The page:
The treatment of vertebral osteomyelitis includes antibiotics with or without surgical intervention. The decision to place instrumentation into an infected spinal column remains controversial. The use of recombinant human bone morphogenetic protein–2 (rhBMP-2) in patients with osteomyelitis is also extremely controversial. The authors review their experience in performing corpectomy and fusion with titanium cages and rhBMP-2 in patients with vertebral instability and/or neurological compromise due to vertebral osteomyelitis.
Data obtained in 15 patients treated between 2001 and 2005 were included in this analysis. Nine patients presented primarily with axial pain and six with radiculopathy or myelopathy. Seven patients had an associated epidural abscess. The cervical spine was affected in six patients, the thoracic spine in five, and the lumbar spine in four. All patients underwent corpectomy of the involved vertebral bodies; the authors then performed spinal reconstruction, placing a titanium cage–plate system with morcellized allograft/autograft and rhBMP-2. In 10 patients, supplemental posterolateral screw–rod fixation was conducted.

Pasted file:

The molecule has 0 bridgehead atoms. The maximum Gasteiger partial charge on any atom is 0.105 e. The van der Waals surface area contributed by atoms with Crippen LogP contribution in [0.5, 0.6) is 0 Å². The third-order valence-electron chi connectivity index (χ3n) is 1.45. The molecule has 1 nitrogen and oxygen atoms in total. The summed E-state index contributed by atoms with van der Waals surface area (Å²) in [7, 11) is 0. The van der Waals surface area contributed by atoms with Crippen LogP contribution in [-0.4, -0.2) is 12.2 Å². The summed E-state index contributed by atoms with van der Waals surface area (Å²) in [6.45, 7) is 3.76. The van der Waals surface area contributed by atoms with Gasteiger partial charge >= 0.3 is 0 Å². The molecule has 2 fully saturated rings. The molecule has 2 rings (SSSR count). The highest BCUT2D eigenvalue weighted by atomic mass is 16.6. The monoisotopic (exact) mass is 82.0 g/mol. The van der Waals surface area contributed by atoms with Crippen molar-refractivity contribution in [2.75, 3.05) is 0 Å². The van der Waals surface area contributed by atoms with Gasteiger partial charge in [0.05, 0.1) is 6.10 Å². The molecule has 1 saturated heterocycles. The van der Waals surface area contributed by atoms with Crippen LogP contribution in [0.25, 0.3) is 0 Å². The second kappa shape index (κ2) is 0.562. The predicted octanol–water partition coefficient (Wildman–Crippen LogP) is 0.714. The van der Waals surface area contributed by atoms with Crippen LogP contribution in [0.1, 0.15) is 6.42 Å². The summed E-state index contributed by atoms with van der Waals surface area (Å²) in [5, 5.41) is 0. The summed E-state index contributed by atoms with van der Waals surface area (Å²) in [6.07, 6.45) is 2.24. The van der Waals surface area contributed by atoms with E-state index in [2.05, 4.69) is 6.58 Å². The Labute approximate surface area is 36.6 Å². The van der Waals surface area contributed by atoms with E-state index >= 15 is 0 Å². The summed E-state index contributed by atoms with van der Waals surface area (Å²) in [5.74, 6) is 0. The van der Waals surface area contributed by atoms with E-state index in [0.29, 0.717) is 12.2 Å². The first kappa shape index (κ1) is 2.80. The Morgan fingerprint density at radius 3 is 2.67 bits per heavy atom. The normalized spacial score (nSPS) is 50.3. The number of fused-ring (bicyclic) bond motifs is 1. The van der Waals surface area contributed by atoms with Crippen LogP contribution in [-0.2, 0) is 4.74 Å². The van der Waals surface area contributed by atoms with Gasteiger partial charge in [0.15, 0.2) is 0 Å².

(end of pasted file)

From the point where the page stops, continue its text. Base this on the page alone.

A one-level corpectomy was performed in one patient, a two-level corpectomy in 13, and a six-level corpectomy in one. A morcellized allograft and rhBMP-2–filled titanium cage was used in 10 patients, and an autograft and rhBMP-2–filled cage in five patients. The most common pathogen was Staphylococcus aureus. All patients received intravenous antibiotics for at least 6 weeks postoperatively, and life-long antibiotic therapy was required in three patients with coccidiomycoses, candida, and tuberculosis osteomyelitis, respectively. There were no recurrent infections. Radiography demonstrated evidence of fusion in all patients at the last follow-up examination. The mean follow-up period was 20 months.
Corpectomy followed by titanium cage–plate reconstruction and the placement of rhBMP-2 may be a safe and effective treatment for selected patients with vertebral osteomyelitis. This surgical therapy does not appear, at least based on preliminary results, to lead to recurrent hardware infections. Based on the results obtained in this limited series, the authors found that rhBMP-2 can be used in the setting of active infection with excellent fusion rates and without complication. The morbidity associated with the autograft donor site is avoided when using cages. Antibiotic therapy tailored to the specific organism should be continued for at least 6 weeks after surgery, and life-long therapy is required in cases of fungal or tuberculosis infections.